Learn how protect yourself against debit card skimmers

By Guy Chapman – Navarro County Gazette

Gas pump based credit and debit card scams have become all too common for those just looking to fill up their vehicle’s fuel tank. Even when being careful, it’s not uncommon to discover hundreds of dollars removed from a personal bank account within a day. While most banks will alert the cardholder and put a temporary hold on the card to prevent future purchases, that’s not always a guarantee.

To keep card skimmers from abusing your credit card, here are a few precautionary guidelines to follow.

It’s important to understand that, no matter how careful one is, anyone can be a possible victim for credit/debit card abuse. The best way to protect your financial information is to be prepared for the eventuality that someone is going to try and steal your card number. Speak with your bank and request a notification be placed on your cards that notify when a charge has been made. This is especially useful for large purchases or when traveling out of your home area.

Use a gas pump that is closer to the store and is within view of the store clerk. The out of the way pumps are often the ones most targeted. When at the gas pump, check beforehand to see if the card slot is secure. Depending on the pump type, scam artists will place a device that fits right over the actual card reader so your information (such as your card and PIN number) is recorded and sent to their device, and not the pump. If the card reader seems loose, avoid using your card at that pump. Many gas pumps use security tape to show if a credit card reader has been compromised. Check to see if the tape is still unbroken and intact.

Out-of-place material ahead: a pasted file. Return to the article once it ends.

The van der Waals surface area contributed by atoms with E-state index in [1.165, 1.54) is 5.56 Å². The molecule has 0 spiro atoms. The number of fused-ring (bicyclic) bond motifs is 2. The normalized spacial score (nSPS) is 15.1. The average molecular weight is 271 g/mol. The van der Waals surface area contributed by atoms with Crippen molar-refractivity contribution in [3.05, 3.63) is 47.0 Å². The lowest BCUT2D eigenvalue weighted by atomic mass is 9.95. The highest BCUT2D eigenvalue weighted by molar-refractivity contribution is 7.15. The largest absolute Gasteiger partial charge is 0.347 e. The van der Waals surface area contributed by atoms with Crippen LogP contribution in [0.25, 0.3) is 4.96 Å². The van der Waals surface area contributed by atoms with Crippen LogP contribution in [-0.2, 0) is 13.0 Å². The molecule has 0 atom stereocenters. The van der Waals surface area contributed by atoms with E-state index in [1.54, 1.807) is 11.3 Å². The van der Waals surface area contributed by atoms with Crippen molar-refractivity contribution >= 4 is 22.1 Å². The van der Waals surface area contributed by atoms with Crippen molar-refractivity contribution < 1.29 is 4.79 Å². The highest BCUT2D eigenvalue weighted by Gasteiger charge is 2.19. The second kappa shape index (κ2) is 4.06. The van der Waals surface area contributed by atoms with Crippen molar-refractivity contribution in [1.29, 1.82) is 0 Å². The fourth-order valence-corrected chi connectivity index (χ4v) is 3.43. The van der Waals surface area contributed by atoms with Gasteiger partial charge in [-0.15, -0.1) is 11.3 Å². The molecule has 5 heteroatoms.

When using your card, never use your PIN number. Use your card as a credit card and only use your zip code. Stolen debit card numbers can also open up other options, such as accessing your financial information at an ATM, or a store (such as a grocery store or department store) that allows for cash back.

If your financial information has been compromised by a credit card scam, go through your financial history. Scammers usually test the waters by making a series of small purchases at a convenience store before going for multiple high value purchases. Keep a record of all your information, and talk to your bank to discuss any unfamiliar charges. In most cases, the bank will reverse all the fraudulent charges, but that process takes time, and your current card will be deactivated until a new credit/debit card is issued.

Whenever you suspect a gas pump has been compromised, inform the store manager, and/or contact your local police department.

Gas pump scams are an unpleasant, but common practice. With the correct preventative measures, and paying attention to details at the gas pump, locals can lessen the risk of being tricked by these shady schemes.

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